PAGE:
In 2000, Richard decided to establish a second home and workshop near his home-base in the Boston area while also maintaining his studio in Japan — traveling back and forth between the two. He set up his studio in a community art center (the “EMERSON UMBRELLA”) near his new home in Concord, Ma. There he began experimenting with native American clays and glazes that he gradually began showing on a limited basis, both in the U.S. and Japan.

In the fall of 2004, Dr. Sen once again honored Milgrim by giving him the name KONKO-GAMA(今古窯), for the works created and fired at his studio in Concord. Once again he used characters which phonetically echo the sound of Concord (when it is spoken in Japanese) — not to mention having meanings which can be directly associated with Richard and his current situation: KON(今) — meaning new, current, the present or contemporary, and KO(古) — meaning old, the past or traditional, and KAMA or GAMA(窯) — meaning kiln,今古窯 — KONKO-GAMA. The primary reference in this case seems to be connecting Milgrim's new work made in Concord, which refers to the present or new styles and glazes, with his work done in Japan up to now, which represents the past or traditional styles of tea ceramics. Of further significance though, is the inclusion of the character KON(今) — which is the first character in KONNICHI-AN(今日庵) — the ancestral home of Dr. Sen's family for the past 350 years, further deepening the bond between Milgrim and the Sen Family.

From 2004 to 2013 Richard continued to alternate working at his studios in Japan and America while honing his glazing and firing techniques. He held a variety of exhibitions, lectures and workshops around the U.S. while also exhibiting throughout Japan, primarily at major department store galleries, most significantly the main store of the Mitsukoshi chain in Nihonbashi, Tokyo since 2001.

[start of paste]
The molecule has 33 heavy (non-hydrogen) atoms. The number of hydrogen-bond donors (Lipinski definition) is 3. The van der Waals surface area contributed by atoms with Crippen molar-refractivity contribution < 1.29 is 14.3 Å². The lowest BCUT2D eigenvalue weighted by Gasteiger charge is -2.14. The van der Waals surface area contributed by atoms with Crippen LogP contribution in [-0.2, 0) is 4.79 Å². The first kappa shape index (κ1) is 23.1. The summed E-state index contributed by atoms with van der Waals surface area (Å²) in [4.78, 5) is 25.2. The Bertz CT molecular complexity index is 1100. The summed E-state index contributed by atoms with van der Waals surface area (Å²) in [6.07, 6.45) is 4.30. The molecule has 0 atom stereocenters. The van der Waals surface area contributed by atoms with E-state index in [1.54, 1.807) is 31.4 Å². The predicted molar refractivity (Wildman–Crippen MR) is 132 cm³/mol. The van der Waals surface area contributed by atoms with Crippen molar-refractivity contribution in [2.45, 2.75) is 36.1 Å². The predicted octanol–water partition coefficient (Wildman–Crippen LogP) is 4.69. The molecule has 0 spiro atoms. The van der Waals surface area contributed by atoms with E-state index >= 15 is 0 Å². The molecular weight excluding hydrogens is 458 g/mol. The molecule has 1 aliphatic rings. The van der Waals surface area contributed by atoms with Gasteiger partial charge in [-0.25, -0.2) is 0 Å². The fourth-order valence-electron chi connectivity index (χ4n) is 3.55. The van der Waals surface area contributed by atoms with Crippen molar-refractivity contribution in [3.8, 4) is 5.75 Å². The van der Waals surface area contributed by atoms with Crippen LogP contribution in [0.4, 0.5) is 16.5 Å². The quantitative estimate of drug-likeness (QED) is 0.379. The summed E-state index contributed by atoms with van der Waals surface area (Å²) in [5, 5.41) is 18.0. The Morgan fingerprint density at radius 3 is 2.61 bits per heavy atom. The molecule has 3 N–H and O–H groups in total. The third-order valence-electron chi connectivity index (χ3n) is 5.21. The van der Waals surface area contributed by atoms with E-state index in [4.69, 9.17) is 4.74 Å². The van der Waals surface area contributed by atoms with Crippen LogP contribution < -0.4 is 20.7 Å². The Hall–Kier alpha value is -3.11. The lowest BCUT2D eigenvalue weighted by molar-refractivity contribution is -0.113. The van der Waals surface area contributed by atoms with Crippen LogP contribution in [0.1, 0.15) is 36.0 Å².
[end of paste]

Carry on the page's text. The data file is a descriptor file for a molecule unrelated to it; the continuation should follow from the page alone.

In 2007 his 2nd solo exhibition at the Nomura Museum in Kyoto was held in conjunction with the publication of a hardbound retrospective volume of Milgrim’s first 30 years in Japan working in clay, released by the prestigious Japanese publisher Kodansha.

2011 saw a number of milestones beginning with his 1st solo exhibition in Boston at the Pucker Gallery. It was enhanced by a series of special tea ceremonies held in the gallery. The next significant event was a symposium in the Boston area specifically focused on the Japanese Tea Bowl. Milgrim was one of 4 major ceramic artists (2 Japanese and 2 Americans) selected to demonstrate at the Harvard Ceramic Studio Workshop as well as participate in the associated exhibition.

In the spring of 2011 Milgrim was selected to be featured as the main character in a documentary produced by the Japanese National Broadcasting Company. The film was titled “An Encounter with Green Tea,” the 3rd in the “FORBIDDEN KYOTO” series (see YouTube.com). The 45 minute program, broadcast worldwide, offers a true insider look at some of Japan’s most unique cultural institutions. In this episode it is “The Way of Tea” (known as CHADO in Japan) that is seen from Milgrim’s perspective as he searches for new ways to add contemporary elements to this 700 year old art form at the heart of Japanese culture with the help of some of its most influential personalities. One can see that rare moment of creative inspiration that leads to the evolution of a new glaze.

The latter half of the year also saw exhibitions at the Douglas Dawson Gallery in Chicago and another major showing at the Yokohama Takashimaya Dept. Store Gallery back in Japan. In 2012 Richard was privileged to hold an important exhibition at the Portland (Oregon) Japanese Garden with a special guest-showing by the internationally recognized Japanese artist, Hiroshi Senju, whose paintings and prints reflected a remarkable synergy with Richard’s ceramics.